Situational thrillers are no stranger to Hollywood. Phone Booth made a decent-sized splash back in 2002 and more recently Buried (with Ryan Reynolds) showed us that you can make a movie filmed entirely inside a box. The trick to these films lies within the director and his leading star, because between the two of them they need to create an equal amount of visual and physical intensity. Man on a Ledge almost cracks that code (slightly) in its opening two acts, but it foolishly slips off its own ledge and plunges into mediocre territory.
Nick Cassidy (Sam Worthington) is a former cop, now inmate. He’s given leave for his father’s funeral and while attending he manages to get into a fight with his brother Joey (Jamie Bell) and escape from police custody. He climbs onto the ledge of a tall building and starts making very peculiar demands.
He asks for negotiator Lydia Mercer (Elizabeth Banks), despite her not so impressive track record. Nick’s goal is to clear his name and prove his innocence. The plot gets a little more interesting when it is revealed that the fight between his brother was a setup and that while Nick is on the ledge his brother is across the street stealing a diamond from the man who put Nick away (Ed Harris).
Man on a Ledge surprisingly starts out with a promising direction. Asger Leth keeps things looking fresh and shifting, with the camera never getting stuck on one spot while Nick walks the ledge. Leth also splits the film in two, making it both a suspense film and a heist film. Where Leth succeeds in direction leading star Sam Worthington fails in acting.
His accent slips in and out and his emotional range shifts between crying and complaining, with no room for actual character progression. He plays Nick with such a lack of empathy, which hurts the film a lot, because you’re usually supposed to feel bad for the wrongly convicted man who is inches away from ending his life.
Jamie Bell picks up the slack and even though he doesn’t do much with the supporting role his screen presence alone seems to hold more weight than Worthington.
Man on a Ledge boils down to another slightly satisfying heist film. It certainly feels engaging at first, but that warm feeling of mindless entertainment rubs off as soon as the plot takes one too many predictable turns. Leth forces in pointless characters that only get thrown in to try and cleverly mix up some motives, but it all comes crashing down at the end, when logic and story falls off the ledge quicker than Sam Worthington.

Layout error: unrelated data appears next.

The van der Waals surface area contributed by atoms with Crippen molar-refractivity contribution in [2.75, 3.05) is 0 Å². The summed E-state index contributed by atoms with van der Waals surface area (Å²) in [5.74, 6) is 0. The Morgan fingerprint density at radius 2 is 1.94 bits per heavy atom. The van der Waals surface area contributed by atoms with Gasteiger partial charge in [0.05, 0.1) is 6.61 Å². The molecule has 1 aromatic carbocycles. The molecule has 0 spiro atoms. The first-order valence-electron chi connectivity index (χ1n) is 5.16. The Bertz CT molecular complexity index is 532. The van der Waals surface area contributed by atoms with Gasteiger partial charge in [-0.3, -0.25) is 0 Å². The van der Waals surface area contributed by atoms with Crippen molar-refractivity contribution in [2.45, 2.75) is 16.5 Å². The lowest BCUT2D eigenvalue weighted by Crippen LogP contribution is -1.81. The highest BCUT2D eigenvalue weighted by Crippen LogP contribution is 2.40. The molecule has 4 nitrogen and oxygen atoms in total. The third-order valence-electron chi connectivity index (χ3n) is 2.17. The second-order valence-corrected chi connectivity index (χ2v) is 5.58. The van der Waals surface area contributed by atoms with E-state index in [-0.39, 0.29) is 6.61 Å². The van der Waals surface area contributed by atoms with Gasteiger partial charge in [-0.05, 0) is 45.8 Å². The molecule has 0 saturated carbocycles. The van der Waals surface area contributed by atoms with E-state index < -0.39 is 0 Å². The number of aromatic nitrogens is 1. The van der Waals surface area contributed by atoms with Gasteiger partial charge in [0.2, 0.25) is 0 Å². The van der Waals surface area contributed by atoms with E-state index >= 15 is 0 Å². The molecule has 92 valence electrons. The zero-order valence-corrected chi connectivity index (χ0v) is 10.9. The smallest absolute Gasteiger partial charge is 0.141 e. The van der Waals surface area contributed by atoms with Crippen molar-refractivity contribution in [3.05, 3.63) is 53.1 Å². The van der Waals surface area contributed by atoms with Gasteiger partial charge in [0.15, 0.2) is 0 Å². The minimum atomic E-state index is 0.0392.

Man on a Ledge is the first Blu-Ray since Lionsgate and Summit merged and the 1080p transfer looks remarkably clean and detailed. It’s similar to previous Summit releases (like 50/50) in terms of structuring and color balance. I’m glad to see Lionsgate not dropping the ball with the acquisition of Summit and I look forward to future releases.
The 5.1 DTS-HD Master Audio track is soft and subtle, but precise in sound design. The track may disappoint many at first, but once you actually start paying attention to the detail and balance of the sound you’ll start to appreciate the track. When Nick is on the ledge the entire city can be heard on all channels, with cars and buses buzzing around the back channels and the wind and dialogue on the front. The track keeps this constantly shifting audio balance from start to finish.
There are only two special features on the disc, one of which is simply the trailer with commentary layered over it. Here’s a complete list:
- The Ledge (HD): An interesting feature that shows in detail how they filmed most of the movie on actual sets up high above and not with green screen.
- Trailer with Commentary by Elizabeth Banks (HD): One of the most useless features I’ve ever witnessed. This special feature is simply the trailer, with actress Elizabeth Banks phoning in random comments throughout the trailer. She doesn’t offer much insight.
Man on a Ledge is mostly a harmless/mindless popcorn flick that’ll keep you interested, despite its missteps and gaping problems. The first two acts play much smoother than the last, but even that comes as a surprise. There’s not a whole lot going on in the film and it shows, but director Asger Leth at least makes it look good on a visual level. I don’t have a problem suggesting this as a rental, but I’d stress not adding the title to the collection permanently due to the quality of the film and the lack of bonus content on the disc.